Josh Sosland, PortraitJosh Sosland, Milling and Baking News editor.

KANSAS CITY The grain-based foods industry has grappled for years with the challenge of boosting the image of enriched flour products and arresting a worrisome downward trend in per capita flour consumption. Important as this work has been and continues to be, millers and bakers need to address another area of growing concern — the vanishing market for whole wheat flour.

Data issued last week by the US Department of Agriculture suggest the worsening of a trend away from whole wheat flour that accelerated when the COVID-19 pandemic hit.

For years, whole wheat bread and other whole grain products stood, together with fruits and vegetables, head and shoulders above food choices when measured by nutritional benefits conferred. The halo effect from whole wheat has benefited the grain-based foods industry greatly. Nutritionists have long extolled the benefits of consuming whole wheat products, and since the early 2000s, the Dietary Guidelines for Americans have recommended at least half of grains intake should be whole grains.

Despite the guidance to increase intake of whole grains, the opposite appears to be transpiring. The USDA flour production data showed second-quarter whole wheat flour production at 4.5 million cwts, down 330,000 cwts and the second weakest quarter since the Department began gathering data eight years ago. Of even greater concern is the paltry share of the flour market accounted for by whole wheat. Only 4.2% of US flour production is whole wheat, the smallest over the same eight-year period. The peak share in a single quarter held by whole wheat flour in recent years was 5.9%, in the third quarter of 2015. The rate of decline has steepened markedly since the end of 2019.

Consider that drop. The loss of share for whole wheat flour has been nearly a third from peak to trough in about seven years. For perspective, recall the alarming decline in per capita flour consumption, to 129.2 lbs in 2021. That figure has decreased “only” 12% from the peak of 146.8 lbs 25 years ago, a loss of business that, as has been noted on this page, has cost the milling and baking industries billions of dollars of lost business.

Whole wheat flour, which in the early 2000s was a meaningful source of strength for the milling and baking industries, has become a weaker and weaker link.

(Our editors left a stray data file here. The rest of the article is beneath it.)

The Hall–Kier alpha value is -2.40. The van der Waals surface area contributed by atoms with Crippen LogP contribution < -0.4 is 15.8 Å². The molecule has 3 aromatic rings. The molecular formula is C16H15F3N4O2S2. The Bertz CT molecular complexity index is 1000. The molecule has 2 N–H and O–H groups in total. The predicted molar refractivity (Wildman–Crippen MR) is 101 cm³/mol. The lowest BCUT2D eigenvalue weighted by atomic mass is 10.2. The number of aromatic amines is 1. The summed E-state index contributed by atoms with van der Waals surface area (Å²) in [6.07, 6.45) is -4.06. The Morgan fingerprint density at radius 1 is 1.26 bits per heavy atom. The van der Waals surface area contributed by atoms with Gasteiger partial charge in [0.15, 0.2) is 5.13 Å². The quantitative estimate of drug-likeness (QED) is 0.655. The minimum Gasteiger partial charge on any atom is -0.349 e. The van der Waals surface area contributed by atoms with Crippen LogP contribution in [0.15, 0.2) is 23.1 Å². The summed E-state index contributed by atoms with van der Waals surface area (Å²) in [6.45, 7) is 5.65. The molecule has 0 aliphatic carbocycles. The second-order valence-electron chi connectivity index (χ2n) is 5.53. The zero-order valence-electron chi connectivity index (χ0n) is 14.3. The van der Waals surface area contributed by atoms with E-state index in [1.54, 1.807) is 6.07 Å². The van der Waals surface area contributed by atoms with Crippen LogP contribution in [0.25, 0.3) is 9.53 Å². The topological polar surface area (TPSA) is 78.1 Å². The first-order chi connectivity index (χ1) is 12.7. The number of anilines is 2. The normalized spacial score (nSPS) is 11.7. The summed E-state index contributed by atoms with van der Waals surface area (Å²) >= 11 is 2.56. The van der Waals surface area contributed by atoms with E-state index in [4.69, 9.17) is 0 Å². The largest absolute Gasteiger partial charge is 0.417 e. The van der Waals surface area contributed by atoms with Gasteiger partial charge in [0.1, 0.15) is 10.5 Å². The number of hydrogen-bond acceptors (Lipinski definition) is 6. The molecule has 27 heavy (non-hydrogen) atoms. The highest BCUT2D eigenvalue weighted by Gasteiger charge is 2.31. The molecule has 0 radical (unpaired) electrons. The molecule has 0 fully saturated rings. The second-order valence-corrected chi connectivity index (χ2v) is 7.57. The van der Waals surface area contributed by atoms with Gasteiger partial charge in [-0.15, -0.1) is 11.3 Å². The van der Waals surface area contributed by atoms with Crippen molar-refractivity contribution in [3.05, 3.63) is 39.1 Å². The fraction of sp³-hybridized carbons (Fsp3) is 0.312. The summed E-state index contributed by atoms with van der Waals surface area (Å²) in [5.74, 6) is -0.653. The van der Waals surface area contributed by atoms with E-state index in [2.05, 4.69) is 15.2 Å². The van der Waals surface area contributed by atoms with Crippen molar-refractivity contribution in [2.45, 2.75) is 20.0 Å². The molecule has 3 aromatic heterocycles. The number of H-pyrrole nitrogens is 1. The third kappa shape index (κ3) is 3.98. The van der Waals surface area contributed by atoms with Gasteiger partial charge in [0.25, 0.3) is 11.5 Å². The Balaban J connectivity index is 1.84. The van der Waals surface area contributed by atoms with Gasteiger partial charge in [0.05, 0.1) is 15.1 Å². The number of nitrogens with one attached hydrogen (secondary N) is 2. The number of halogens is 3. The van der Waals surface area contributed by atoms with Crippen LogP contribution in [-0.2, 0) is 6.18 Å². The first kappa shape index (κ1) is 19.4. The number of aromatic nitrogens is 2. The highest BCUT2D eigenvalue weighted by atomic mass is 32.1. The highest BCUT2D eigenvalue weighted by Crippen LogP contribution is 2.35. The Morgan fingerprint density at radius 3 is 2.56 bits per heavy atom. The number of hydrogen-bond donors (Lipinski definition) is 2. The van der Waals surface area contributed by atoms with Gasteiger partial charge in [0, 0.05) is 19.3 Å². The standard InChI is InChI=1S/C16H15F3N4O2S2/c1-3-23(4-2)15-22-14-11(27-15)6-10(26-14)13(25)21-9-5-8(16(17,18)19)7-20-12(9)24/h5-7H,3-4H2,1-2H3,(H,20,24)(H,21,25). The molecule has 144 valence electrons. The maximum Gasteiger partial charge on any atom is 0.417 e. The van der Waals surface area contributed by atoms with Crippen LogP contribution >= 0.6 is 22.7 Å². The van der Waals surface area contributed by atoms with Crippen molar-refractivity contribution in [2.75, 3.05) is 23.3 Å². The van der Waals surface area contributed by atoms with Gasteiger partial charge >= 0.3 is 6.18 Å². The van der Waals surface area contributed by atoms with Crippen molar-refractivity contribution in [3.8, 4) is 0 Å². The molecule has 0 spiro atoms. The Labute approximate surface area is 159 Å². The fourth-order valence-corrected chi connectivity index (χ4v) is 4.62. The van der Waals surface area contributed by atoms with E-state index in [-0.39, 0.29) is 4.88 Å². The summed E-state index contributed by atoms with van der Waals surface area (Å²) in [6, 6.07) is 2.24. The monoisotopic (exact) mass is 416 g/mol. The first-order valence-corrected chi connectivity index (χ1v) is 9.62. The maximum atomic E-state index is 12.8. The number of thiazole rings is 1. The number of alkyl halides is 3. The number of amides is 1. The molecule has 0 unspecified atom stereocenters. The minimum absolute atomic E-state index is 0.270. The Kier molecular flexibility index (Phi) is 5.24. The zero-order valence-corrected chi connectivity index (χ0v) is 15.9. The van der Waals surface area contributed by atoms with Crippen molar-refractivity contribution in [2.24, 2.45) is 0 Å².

It’s likely many factors are contributing to this trend, but two stand out. Many consumers have turned since the start of the pandemic to comfort foods and have become even less likely to heed guidance to make healthier eating choices. At the other end of the spectrum, consumers seeking the healthiest foods increasingly are choosing newer alternatives that are not whole wheat. Instead of a pizza baked with a whole wheat crust, they may opt for one formulated with cauliflower. Instead of a whole wheat pasta, they may choose pasta made from pulses. Rather than expanding the pool of individuals making healthier choices, these products appear to be taking some share from traditional products like those made from whole wheat.

Frustrated by the public’s persistent indifference to whole grains (the peak 5.9% share falls miles short of the recommended 50%-plus), many nutritionists have resorted to using healthfulness as a cudgel to destroy the image of white flour. These critics have forced the wheat-based foods industry into a delicate dance of vigorously defending enriched white flour without undermining whole wheat flour. Because enriched grains remain under attack, the baking and milling industries may not be doing enough to promote the whole wheat products nutritionists tout as ideal in a healthy diet.

The Grain Foods Foundation, the American Bakers Association and others consistently celebrate the healthfulness of whole wheat products. The latest data suggest industry support for whole wheat ought to be elevated to an entirely different level.